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space (spās) n. 1. space beyond the atmosphere of the earth.

prag·ma·tism (prgm-tzm) n. A way of approaching situations or solving problems that emphasizes practical applications and consequences.

Tuesday, April 12, 2005

Space Policy -- Think out of the Box People

Dan Vergano's article in USA Today is the kind of thinking that dries me nuts. This is the kind of thinking that makes Joe Public think that he has to choose.

Note to Joe Public: You don't. You can have it all, just expect more from your Space Program.

This article proposes that there are three mutually exclusive visions of NASA in the coming years.

[Dan] presents three other sharply divergent themes for the agency advocated by different players in the space arena: [emphasis mine]
Okay, I will grant the third idea that "the era of the astronaut is over" is a little hard to mesh with an overriding goal of colonizing the solar system, but the first two fit together fine with W's Vision.

Some space policy analysts want NASA and other space agencies to be more active in defending the planet from threats both external and internal. That means doing such things as deflecting an approaching asteroid or monitoring climate change and resource losses.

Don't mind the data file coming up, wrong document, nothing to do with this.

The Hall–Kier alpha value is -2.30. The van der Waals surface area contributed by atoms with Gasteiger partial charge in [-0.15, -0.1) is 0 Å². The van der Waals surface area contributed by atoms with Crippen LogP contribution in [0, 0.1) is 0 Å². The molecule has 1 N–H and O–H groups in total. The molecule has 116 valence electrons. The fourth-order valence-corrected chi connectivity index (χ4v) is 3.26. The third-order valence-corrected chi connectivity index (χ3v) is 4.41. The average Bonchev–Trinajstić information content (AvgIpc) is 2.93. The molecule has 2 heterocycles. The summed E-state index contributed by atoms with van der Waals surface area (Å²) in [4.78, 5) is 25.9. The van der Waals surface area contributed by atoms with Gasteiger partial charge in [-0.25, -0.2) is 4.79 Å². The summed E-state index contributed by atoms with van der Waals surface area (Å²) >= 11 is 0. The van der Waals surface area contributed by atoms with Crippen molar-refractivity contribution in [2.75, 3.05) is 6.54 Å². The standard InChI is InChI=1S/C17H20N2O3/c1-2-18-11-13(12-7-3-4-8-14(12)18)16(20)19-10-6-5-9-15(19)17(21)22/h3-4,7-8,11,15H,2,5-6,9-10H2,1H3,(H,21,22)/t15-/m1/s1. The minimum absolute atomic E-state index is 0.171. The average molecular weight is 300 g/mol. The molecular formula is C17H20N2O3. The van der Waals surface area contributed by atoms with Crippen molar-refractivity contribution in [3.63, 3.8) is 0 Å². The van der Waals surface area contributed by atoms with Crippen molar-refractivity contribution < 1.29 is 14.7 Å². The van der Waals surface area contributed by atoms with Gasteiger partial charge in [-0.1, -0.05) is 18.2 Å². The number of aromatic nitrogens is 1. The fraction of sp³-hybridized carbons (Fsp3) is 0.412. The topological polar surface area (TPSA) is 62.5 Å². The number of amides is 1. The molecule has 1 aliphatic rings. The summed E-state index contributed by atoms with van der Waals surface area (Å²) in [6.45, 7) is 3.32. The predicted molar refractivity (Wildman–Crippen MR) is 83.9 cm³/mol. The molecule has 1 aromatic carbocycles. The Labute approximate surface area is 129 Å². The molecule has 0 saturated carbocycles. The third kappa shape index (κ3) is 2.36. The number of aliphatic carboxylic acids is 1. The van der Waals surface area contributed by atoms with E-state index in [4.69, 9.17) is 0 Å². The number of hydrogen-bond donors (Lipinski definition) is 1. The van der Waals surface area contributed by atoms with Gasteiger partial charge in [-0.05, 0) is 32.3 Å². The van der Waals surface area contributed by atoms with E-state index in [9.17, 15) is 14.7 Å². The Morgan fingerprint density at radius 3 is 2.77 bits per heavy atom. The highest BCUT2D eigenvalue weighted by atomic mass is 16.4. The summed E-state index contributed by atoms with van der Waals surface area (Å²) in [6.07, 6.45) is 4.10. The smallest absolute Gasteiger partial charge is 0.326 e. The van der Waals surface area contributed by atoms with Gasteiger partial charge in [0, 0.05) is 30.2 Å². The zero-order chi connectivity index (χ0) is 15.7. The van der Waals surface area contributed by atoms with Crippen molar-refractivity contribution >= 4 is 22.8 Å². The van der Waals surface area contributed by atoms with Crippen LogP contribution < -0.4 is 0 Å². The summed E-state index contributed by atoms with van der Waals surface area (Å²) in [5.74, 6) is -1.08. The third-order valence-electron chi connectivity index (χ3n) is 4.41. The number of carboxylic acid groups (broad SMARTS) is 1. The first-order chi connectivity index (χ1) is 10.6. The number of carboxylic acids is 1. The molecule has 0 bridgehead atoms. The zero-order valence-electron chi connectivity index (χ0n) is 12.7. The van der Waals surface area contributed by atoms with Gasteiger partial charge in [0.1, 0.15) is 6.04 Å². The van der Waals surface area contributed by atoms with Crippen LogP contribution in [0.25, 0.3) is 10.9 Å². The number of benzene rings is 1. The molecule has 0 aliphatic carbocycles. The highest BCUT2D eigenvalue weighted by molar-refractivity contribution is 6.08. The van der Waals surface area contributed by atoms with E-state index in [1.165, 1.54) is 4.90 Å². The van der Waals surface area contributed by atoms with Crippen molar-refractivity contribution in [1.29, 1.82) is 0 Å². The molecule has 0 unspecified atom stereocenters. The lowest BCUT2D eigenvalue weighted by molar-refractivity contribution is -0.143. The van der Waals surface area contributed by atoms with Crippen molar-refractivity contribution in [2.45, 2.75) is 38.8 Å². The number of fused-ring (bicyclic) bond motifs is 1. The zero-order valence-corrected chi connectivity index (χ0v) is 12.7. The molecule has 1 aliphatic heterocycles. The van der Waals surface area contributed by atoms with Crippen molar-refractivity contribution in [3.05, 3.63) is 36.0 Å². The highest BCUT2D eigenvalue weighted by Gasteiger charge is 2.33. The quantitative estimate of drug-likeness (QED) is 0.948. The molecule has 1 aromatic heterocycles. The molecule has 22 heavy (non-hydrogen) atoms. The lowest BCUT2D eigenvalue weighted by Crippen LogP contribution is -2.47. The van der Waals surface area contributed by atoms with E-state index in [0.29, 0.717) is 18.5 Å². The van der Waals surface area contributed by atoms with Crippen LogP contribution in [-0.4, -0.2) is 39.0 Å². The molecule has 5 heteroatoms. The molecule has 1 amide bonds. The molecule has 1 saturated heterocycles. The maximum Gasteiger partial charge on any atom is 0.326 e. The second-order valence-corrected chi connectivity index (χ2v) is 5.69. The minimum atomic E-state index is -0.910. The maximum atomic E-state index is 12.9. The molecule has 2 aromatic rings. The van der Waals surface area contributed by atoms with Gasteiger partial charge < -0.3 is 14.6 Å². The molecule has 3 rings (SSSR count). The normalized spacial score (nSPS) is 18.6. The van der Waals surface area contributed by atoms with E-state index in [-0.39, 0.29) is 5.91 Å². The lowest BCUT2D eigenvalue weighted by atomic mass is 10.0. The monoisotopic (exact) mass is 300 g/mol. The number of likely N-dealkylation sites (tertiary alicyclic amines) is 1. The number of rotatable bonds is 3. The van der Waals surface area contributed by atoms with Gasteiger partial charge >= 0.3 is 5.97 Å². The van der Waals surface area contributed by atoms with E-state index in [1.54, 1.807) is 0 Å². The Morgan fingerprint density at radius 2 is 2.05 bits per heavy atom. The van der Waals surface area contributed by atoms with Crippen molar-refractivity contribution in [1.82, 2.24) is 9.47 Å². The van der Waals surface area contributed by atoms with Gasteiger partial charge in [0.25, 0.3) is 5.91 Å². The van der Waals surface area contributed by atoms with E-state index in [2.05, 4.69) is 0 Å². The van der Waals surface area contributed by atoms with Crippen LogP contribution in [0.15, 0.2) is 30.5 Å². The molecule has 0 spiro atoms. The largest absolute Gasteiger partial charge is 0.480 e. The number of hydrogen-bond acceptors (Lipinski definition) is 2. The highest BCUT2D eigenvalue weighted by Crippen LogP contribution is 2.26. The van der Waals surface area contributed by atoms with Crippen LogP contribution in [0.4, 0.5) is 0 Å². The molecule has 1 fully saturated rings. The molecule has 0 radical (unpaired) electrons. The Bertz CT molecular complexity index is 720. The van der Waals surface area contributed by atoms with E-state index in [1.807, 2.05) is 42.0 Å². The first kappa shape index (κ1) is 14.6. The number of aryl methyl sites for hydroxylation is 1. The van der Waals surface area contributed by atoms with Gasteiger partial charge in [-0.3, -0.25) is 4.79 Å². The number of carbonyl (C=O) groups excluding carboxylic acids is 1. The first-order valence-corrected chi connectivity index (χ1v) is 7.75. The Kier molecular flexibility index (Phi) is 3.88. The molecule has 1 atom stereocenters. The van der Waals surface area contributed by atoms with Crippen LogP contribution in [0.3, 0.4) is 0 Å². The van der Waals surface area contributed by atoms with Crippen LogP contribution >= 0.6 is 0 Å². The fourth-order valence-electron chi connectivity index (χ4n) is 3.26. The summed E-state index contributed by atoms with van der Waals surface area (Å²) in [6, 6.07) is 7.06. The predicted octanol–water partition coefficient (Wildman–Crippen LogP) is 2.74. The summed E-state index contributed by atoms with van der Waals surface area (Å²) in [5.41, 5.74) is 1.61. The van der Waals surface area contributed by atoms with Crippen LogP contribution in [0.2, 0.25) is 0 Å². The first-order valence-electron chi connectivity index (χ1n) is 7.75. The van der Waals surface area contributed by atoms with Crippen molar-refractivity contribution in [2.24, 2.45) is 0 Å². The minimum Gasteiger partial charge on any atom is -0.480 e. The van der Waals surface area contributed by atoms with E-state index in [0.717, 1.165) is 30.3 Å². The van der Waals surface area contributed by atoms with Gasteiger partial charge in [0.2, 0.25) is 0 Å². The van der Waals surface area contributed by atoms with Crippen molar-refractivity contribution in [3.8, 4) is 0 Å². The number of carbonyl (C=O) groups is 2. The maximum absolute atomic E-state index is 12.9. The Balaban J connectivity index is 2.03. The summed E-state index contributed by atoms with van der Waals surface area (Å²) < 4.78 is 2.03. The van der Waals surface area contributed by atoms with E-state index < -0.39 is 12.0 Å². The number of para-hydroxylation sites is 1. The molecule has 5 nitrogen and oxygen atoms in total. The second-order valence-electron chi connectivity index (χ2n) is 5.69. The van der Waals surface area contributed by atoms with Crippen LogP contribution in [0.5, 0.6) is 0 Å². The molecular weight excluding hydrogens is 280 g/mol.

Me too. Sounds good, lets put a few hundred million dollars into tracking these things (as Mike Griffin said last year). That leaves us with 16.2 billion or so to explore. Doesn't seem "sharply divergent" to me.

Buoyed by the success of Burt Rutan's SpaceShipOne rocket-plane, which won the $10 million Ansari X-Prize last year, some space entrepreneurs would like NASA to encourage the commercialization of space activities.
NASA hopes to boost its $250,000 "Centennial Challenges" prizes, for achievements such as creating improved space tethers, to ones worth up to $40 million for private efforts to land a robot on the moon, operate a solar sail or pull off a manned orbital flight.
If I remember correctly, the "Centennial challenges" prizes were part of the Aldridge commission's report to the President. Heck, lets say $100 million for prizes. That leaves us with 16.1 billion for exploration. I still don't see the "sharply divergent" ideas.

Speaking of commercialization, why is it that people (especially reporters) seem to think the only way to get commercial space is if NASA encourages or even subsidizes it. Burt Rutan did it in spite of NASA. Don't wait for permission, if you think you have an idea to make money in space, go do it (and send me a note...) Launch services are not the only commercial venture that supports space exploration. Are car manufacturers the only companies that make money off of cars? Think out of the box.

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